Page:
It is strange to think of Judas as a disciple when he is seen solely as Jesus’s betrayer. The gospel writers seldom mention Judas outside of his betrayal and never mention anything positive that Judas might have done.
In a way, this makes sense: the gospel story centers on Jesus. The gospel writers couldn’t possibly include everything that happened in those three years, so they focused on what mattered concerning Jesus. And what mattered concerning him with Judas was that Judas betrayed him.
But what else do we know of their relationship during the rest of Jesus’s ministry on earth? Was it a purely professional relationship, with Jesus needing Judas strictly for his leadership abilities and accounting skills as treasurer for the disciples, or for some other assets not named in Scripture?
I don’t think so. I can’t imagine Jesus limiting his interaction with Judas to financial reports given during occasional business meetings.
Remember that Judas—and I can’t repeat this enough—received a personal call from Jesus to join the disciples. When Judas first answered that call, he was not a traitor. He traveled with Jesus and observed Jesus’s ministry. He watched Jesus heal cripples, cure lepers, subdue demons, and even overcome death. He saw Jesus calm a violent storm. He saw thousands flock to Jesus, and he helped distribute a miraculous meal to them from one small boy’s lunch. He walked with Jesus for three years, talked and laughed with him, prayed with him, and listened to him teach. Even after Judas conspired with the religious leaders to betray Jesus, he sat with the disciples at the Last Supper as Jesus washed their feet in a silent act of service. He was just as much a recipient of grace as Peter, James, and the rest.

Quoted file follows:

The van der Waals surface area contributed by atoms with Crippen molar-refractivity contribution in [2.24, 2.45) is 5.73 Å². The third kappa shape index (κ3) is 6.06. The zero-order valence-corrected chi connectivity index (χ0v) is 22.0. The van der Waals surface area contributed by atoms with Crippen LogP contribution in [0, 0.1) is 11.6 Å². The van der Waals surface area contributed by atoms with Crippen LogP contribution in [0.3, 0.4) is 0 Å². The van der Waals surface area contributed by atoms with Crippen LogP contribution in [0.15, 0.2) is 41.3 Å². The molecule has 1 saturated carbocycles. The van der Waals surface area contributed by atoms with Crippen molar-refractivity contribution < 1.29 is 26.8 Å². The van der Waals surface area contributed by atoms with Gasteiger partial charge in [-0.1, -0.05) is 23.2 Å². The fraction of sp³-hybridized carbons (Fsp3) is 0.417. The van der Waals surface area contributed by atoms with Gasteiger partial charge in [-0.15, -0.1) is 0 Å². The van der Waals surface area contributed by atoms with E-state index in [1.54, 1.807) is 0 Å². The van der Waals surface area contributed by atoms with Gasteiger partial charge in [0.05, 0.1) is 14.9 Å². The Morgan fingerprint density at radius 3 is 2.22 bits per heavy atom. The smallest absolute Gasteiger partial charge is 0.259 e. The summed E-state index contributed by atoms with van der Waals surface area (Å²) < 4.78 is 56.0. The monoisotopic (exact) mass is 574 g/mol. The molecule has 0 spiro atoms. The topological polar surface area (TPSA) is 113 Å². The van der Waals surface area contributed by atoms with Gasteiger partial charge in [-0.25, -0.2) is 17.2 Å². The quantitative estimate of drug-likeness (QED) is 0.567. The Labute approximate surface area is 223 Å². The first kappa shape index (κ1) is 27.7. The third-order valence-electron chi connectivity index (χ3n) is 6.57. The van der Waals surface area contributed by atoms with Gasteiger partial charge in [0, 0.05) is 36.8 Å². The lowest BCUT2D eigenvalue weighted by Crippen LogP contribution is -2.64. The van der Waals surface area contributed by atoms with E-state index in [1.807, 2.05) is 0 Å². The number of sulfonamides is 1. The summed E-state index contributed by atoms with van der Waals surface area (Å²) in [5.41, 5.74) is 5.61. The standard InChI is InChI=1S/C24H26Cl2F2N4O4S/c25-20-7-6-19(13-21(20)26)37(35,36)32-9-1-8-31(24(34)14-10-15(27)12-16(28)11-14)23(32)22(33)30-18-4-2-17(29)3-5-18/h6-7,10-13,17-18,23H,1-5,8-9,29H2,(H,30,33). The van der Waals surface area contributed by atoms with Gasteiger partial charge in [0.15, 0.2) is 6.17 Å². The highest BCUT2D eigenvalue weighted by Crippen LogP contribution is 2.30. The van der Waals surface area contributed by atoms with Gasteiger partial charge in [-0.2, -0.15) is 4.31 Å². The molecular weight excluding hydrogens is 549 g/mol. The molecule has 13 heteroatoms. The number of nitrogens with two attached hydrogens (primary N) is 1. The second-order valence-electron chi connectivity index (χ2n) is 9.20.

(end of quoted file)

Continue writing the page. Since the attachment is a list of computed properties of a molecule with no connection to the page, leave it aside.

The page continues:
And I believe he was just as much a friend to Jesus as they. I believe that Judas and Jesus loved each other. After all, the Gospels say that Judas betrayed Christ—not sabotaged or tricked him, but betrayed him. Betrayal is unexpected treachery from a trusted friend. That is what makes it so painful: it is committed by someone close to you, someone into whom you have poured your heart, your life, your love.
In the movie Braveheart, the story of Scottish hero William Wallace, Wallace finds his army being slaughtered by the English. Frantically, he signals his reinforcements to come help him, but instead they desert the battlefield before his eyes. In desperation, he breaks away, commandeers a horse, and gives chase to the king of England.
But a knight cuts him off.
Wallace, knife in hand, overpowers the knight and rips off his helmet.
It is Robert the Bruce, Wallace’s close associate and fellow freedom fighter. He has turned against Wallace to support the English.
At the moment Wallace realizes that he has been betrayed, the light drains from his eyes.
He rolls back on his haunches and lies down as if to die.
The king’s guards quickly surround and arrest Wallace, who offers no resistance. The fight, the passion is gone.
This is betrayal. This is what Jesus experienced. Unlike Wallace, he never gave up, because he knew how the story would end; but even knowing that could not lessen the pain of betrayal.
Did Jesus know in advance that Judas would betray him? He certainly knew at the Last Supper because in Scripture, when the disciples ask who will betray him, Jesus says it is the one to whom he gives the bread and then gives it to Judas (John 13:21–26).
Yet at the same time, several factors here indicate that Jesus is reaching out, encouraging Judas to turn from his treacherous plan and be restored.
First, tradition says that during the Last Supper, Jesus, acting as host, seated Judas at his right—a place reserved for the guest of honor. It may be only tradition, but tradition often is based on ancient knowledge that has since been lost to us.